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The art of arguing: why we all should read and hear Christopher Hitchens

By Kees Bakhuijzen - posted Thursday, 27 October 2011

On November 9 Christopher Hitchens will be in conversation with Stephen Fry in the Royal Festival Hall, London. Let's hope his health will allow him to show his eloquence, knowledge and wit. In the Introduction to his new collection of essays, the bulky and very aptly titled Arguably, Hitchens – who suffers from cancer – says, "about a year ago, I was informed by a doctor that I might have as little as another year to live. In consequence, some of these articles were written with the full consciousness that they might be my very last." The Introduction is dated June 26, 2011.

His rating as one of the world's leading intellectuals may have dropped - in the prestigious 'Top 100 Public Intellectuals' Poll conducted by Prospect Magazine, he tumbled from fifth in 2005 to 27th position in 2008 - but Hitchens can still stir a heated discussion - see the publication of his book God Is Not Great: How Religion Poisons Everything in 2007. No surprise then that his staunch atheism is one of the themes discussed in the very diverse range of articles in Arguably.

One of the things that struck me is the sheer range of issues and topics that Hitchens tackles, matching or even surpassing the scope of his previous collection of essays, Love, Poverty & War (2004). From reviews on the most recent two volume-biography of Abraham Lincoln and books on Thomas Jefferson and Benjamin Franklin, via essays on Dickens, Bellow, Nabokov and many other writers to the demise of the Euro, a scathing and most disturbing piece on the after effects of the use of Agent Orange by the U.S. military during the Vietnam war, essays on Afghanistan, Tunisia and Germany, to name just a few, to a final series of short pieces on our use of the English vernacular.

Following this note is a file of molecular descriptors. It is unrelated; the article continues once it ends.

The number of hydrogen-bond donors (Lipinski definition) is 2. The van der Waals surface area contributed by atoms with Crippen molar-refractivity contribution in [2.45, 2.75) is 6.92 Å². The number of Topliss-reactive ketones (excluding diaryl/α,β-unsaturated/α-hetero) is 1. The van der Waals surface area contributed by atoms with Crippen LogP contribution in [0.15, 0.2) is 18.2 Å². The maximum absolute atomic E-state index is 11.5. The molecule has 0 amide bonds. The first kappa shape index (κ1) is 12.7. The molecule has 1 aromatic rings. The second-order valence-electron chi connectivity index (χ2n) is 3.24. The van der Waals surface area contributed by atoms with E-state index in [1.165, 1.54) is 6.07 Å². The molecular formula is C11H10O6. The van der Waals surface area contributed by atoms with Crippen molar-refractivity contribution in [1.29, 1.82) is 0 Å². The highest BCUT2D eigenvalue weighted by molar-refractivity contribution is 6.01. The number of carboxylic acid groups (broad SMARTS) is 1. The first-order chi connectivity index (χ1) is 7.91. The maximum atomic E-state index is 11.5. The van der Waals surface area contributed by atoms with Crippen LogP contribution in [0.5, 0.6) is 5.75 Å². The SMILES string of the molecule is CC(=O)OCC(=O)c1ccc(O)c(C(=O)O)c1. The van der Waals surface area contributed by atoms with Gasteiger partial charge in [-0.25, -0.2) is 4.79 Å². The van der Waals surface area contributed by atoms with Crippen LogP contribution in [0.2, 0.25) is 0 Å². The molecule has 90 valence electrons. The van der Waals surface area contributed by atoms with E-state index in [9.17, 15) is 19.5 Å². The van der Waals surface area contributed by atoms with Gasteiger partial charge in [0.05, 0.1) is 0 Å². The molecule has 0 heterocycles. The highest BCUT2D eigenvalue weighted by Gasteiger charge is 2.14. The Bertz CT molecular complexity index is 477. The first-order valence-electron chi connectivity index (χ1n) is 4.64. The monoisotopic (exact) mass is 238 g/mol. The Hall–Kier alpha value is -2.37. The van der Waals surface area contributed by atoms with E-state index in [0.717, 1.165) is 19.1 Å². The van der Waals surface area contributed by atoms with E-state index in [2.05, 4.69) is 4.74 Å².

It is not just the sheer range of topics, but it is also the depth, the eloquence and the perfect insight that deserves admiration. No matter if he writes on the Algerian war of independence, the novels of Evelyn Waugh, the poetry of Philip Larkin, or the history of the Baader Meinhoff Complex, Hitchens' knowledge makes him the perfect scholar on whatever topic he embarks upon.

Just like in one of his best-known works The Trial of Henry Kissinger (2001), Hitchens doesn't make the slightest attempt to hide his loathing of the man in the aforementioned article on the use of Agent Orange. "Out of a population of perhaps 84 million Vietnamese, itself reduced by several million during the war, there are as many as one million cases of Agent Orange affliction still in the books. Of these, the hardest to look at are the monstrous births. But we agree to forgive ourselves for this, and to watch real monsters as Robert McNamara and Henry Kissinger, who calmly gave the orders and the instructions, as they posture on chat shows and cash in with their 'memoirs."' This is Hitchens in top form.

Those who still think that since Iraq, he goes 'all the way with the USA' should also read his pieces on the global downturn in 'America the Banana Republic' and his stance against the use of waterboarding in 'Believe me, It's Torture' (both written in 2008). "I apply the Abraham Lincoln test for moral casuistry: "If slavery is not wrong, nothing is wrong." Well, then, if waterboarding does not constitute torture, then there is no such thing as torture."